The last part of the book is called "The Eternal Search for Knowledge," and is in essence a reference section. We are afraid this is the weakest portion of the book. Its information was outdated soon after publication. There is a guide to wine-friendly restaurants and wine bars, for instance, few of which were likely to exist more than a year or two past publication. The section on using the Internet to find wine is now of interest only to Internet historians. Of course, these are tough criticisms to level at a book that was published ten years ago and meant for immediate consumption.

While the guide to wine books and periodicals is still mostly relevant and of some use, the list of winegrape varieties contains surprising errors. Viognier, for instance, is often blended into red Rhône wines from Côte-Rôtie, not Châteauneuf-du-Pape. Although some 13 varieties are allowed into red Châtueaneuf wines, Viognier is not among them.

All in all this was a fun read. We wish the Wine Brats were still around to update the book, and to make more mischief while spreading the gospel of wine.

Monday, August 10, 2009

Boxed Wines, once again


Wyoming hills from train window


We recently traveled by train. One of the many advantages of rail travel compared to air is that riders can bring drinks along with them. With the train selling Cavit Pinot Grigio for $13/half-bottle, bringing your own wine is the way to go.

The bottles we brought for the trip out contained good enough wine, but they were heavy and took up a lot of space. For the return trip, we decided to try wine packaged in TetraPaks. We found French Rabbit wines on offer for $6.40/500 mLs or $9.50/1 L. Naturally, we went for the larger option, grabbing a 2005 Cabernet Sauvignon and a 2007 Pinot Noir, both from France's Languedoc region.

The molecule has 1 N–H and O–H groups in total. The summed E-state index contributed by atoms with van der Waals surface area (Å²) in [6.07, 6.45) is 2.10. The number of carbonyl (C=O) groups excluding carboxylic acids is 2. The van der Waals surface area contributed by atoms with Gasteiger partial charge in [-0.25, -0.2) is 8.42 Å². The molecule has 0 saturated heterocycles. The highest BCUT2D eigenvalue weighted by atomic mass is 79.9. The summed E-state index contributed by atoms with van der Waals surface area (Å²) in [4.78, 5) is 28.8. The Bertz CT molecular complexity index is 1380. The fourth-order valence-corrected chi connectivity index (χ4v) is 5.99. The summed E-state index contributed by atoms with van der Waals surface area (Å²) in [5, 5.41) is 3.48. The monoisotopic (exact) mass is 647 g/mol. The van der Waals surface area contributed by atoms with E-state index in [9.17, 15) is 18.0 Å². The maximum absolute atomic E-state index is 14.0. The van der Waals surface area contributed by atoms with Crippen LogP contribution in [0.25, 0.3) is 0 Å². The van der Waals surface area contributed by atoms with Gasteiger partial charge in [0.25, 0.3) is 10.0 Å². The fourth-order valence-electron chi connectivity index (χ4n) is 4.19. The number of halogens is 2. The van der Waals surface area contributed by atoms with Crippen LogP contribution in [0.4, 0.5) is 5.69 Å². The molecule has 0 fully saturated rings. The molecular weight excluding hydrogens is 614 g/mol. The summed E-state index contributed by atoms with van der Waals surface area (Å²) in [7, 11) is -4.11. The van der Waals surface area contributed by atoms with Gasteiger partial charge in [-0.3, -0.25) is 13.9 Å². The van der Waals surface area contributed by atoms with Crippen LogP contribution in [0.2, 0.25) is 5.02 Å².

We were a little leery of the Cabernet because of the vintage date. 2005 and 2007 were both fine years in Southern France, but we understand that the TetraPak may not offer the ideal aging environment. The age did not seem to matter, however. Both the Cabernet and the Pinot were disappointing: overly simple, and almost a little tinny.

In every other way the TetraPak packaging was a hit. If only someone could put some better wine inside!

Wednesday, August 5, 2009

Wine Brats Book Review--Part 1

We are traveling at present, and internet access is spotty. Thank goodness for books. We have been enjoying the Wine Brats' Guide to Living, With Wine mentioned in an earlier post. Herewith our thoughts on the first half of the book.